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PA21-259, PHS 2021-2 Omnibus Solicitation of the NIH, CDC and FDA for Small Business Innovation Research Grant Applications (Parent SBIR [R43/R44] Clinical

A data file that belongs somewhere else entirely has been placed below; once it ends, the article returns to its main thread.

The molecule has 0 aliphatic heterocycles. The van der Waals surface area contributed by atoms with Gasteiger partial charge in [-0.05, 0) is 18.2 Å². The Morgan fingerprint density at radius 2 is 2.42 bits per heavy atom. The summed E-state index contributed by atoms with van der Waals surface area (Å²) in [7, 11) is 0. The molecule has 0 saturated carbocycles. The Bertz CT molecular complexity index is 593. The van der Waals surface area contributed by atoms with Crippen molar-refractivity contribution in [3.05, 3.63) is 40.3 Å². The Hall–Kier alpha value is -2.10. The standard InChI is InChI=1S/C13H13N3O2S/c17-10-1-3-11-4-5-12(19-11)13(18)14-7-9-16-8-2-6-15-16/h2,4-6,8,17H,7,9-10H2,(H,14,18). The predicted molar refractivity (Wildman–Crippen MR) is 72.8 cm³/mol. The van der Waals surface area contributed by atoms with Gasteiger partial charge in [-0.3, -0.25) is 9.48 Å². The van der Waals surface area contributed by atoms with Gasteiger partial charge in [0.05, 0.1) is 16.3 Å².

Project Summary, Our proposed effort addresses foodborne illness caused by pathogenic bacteria surviving inadequate, sanitization processes. Fresh sprouts are a known vehicle of foodborne illness due to industry reliance on an, insufficient process for disinfecting sprout seeds. The FDA acknowledges their recommended chlorine-based, (Cl) treatment inadequately eliminates bacterial pathogens4 and welcomes the development of new treatments.5, The objective of this SBIR is to develop and commercialize a novel organic sprout seed sanitizer based on an, AEMS Corp. proprietary technology called an Agent Delivery Matrix (ADM). Our sanitizing ADM are intentionally, composed entirely of Generally Recognized As Safe (GRAS) ingredients in order to be amenable with fast-track, FDA approval and to ensure food, worker, and environmental safety. Adoption of our sanitizing ADM could foster, a new era of environmentally friendly organic sprout production that lowers the incidence of sprout-related, foodborne illness, saves the grower time and money, enhances worker safety, and promotes the health-food, benefits of sprouts desired by consumers and producers., We will demonstrate our treatment can be an effective replacement of Cl treatment through two primary Aims., During Aim 1, we will validate ADM as an effective new approach to deliver GRAS sanitizers capable of killing, Escherichia coli. We will use a clinical isolate of the pathogenic E. coli O157:H7 throughout Phase I instead of, a surrogate bacterium to realistically validate the efficacy of our treatment. Combinatorial screens will yield a, library of sanitizing ADM materials for sprout seed sanitization. The most effective ADM will be studied in Aim 2, to sanitize sprout seeds in simulated industrial growing conditions at UC Davis. Since nearly all cases of sprout-, related foodborne illness originate from infected seed that is improperly sanitized, we will exercise a real-life, scenario for sprouting after intentionally infecting alfalfa seeds with E. coli O157:H7 to test for sanitation efficacy., We will also evaluate germination rate and sprout yield to evaluate our treatment's effects on sprout quality. Aim, 2 imposes realistic conditions to accurately reflect industrial production of sprouts to facilitate adoption of our, technology and garner commercial interest., Inadequate sanitization of sprout seeds will continue to jeopardize the safety and security of the food supply until, a new treatment is adopted. Successful completion of this SBIR Phase I project will lead to a new way to produce, sprouts safer for human consumption. Extension of ADM technology to other seed coatings and food processing, facility surfaces will improve the safety of other food products. Future research and development will extend the, ADM platform to other applications in human health and food safety. Funding will ensure the safety of food and, promote the integrity of the food supply by reducing the incidence of foodborne illness.

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